The panoply of religious options seems to have dwindled in this season. I don’t recall there being much talk lately of the Old Gods, or the Drowned God, or even the Seven. The Lord of Light is getting all the play now. And that’s not particularly surprising, as R’hllor seems to offer his adherents a direct line to cosmic power. Devotion to the Red God comes in many shades: Thoros has love, Melisandre has ardor, and Stannis has fear. But at bottom, the Red God is a god of proof, not faith. In an earlier episode, Thoros of Myr explained how the Lord of Light allows him to do the impossible: resurrect Beric Dondarrion as if the guy were Mario. Last night, Stannis appealed to the skeptical Davos as a fellow practical man. You’ve seen what she gave birth to, he says. When you see the truth before you, how can you deny her god is real? Similarly, Melisandre will tell Gendry that gods are like wine — you only need eyes to see and tongues to taste in order to know the truth for yourself. When Stannis tosses the leeches filled with Gendry’s blood on the brazier and calls out the names of the usurper Robb Stark, the usurper Balon Greyjoy, and the usurper Joffrey Baratheon, it seems pretty clear that his litany will have more impact than Arya’s.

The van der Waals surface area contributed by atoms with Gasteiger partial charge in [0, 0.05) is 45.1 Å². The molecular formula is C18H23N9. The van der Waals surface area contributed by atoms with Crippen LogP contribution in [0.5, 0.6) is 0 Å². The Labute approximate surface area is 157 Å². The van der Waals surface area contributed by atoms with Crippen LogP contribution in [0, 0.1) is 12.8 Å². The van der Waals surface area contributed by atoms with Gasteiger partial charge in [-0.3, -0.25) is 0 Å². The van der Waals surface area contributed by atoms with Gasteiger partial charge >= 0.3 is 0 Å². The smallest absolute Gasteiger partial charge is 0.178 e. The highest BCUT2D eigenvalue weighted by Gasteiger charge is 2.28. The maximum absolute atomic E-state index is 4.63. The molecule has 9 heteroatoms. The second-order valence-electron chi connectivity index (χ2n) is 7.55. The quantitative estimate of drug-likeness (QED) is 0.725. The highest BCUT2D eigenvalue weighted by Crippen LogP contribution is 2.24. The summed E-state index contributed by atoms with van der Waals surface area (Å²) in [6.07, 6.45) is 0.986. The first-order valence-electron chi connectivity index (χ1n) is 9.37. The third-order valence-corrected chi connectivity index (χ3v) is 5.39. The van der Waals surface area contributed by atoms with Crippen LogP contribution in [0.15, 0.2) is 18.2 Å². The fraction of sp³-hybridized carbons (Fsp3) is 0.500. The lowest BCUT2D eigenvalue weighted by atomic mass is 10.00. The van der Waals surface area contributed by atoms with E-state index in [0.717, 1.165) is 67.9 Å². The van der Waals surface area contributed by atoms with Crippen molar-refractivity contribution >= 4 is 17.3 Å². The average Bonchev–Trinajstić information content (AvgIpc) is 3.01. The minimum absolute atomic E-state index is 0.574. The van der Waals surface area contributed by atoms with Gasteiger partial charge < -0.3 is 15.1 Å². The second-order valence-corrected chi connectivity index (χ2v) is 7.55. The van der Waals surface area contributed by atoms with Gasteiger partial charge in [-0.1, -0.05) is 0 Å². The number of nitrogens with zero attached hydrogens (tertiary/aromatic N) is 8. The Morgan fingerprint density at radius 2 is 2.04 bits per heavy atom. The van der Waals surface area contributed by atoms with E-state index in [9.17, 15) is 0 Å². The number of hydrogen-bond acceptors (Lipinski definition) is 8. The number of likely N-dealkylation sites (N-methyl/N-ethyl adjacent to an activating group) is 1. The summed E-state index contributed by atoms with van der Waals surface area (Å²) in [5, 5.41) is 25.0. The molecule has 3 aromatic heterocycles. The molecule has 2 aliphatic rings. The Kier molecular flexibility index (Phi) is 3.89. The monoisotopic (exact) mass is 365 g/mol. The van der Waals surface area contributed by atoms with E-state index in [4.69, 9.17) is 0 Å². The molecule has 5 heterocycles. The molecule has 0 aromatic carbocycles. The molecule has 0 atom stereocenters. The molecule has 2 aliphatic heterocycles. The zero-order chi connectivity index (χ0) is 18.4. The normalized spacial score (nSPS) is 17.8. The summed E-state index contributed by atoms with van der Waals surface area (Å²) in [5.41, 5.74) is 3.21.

Over in Yunkai, Daenerys contemplates how to win the company of sellswords known as the Second Sons. (Stannis, the Hound, Tyrion — it was a big night for second sons.) In episode four of this season, the writers used pop cliché to perfect effect with Dany, as she toasted Kraznys mo Nakloz and marched out of Astapor like a righteous superheroine, but this week the cartoonish villain Mero played like a grating version of, I dunno, every sexist pig from every movie ever. Is he Dabney Coleman from 9 to 5? Mero swaggers in with his cock talk and his ass-licking talk and his sniffing Missandei’s crotch and holy crap, we get it already. When the equally ridiculous Daario Naharis takes Mero’s head, and the head of the poor brown guy who makes up the captains’ trio, it makes no sense, but the blissful relief I felt at not having to listen to Mero jabber anymore made up for it. (As a side note, and piggybacking off your comments last week about how strange it is that women in a roughly medieval world would sport perfectly landscaped pubes — wasn’t that girl the most spotless camp prostitute you’ve ever seen? Where are these spas and Pilates studios hidden around Westeros?)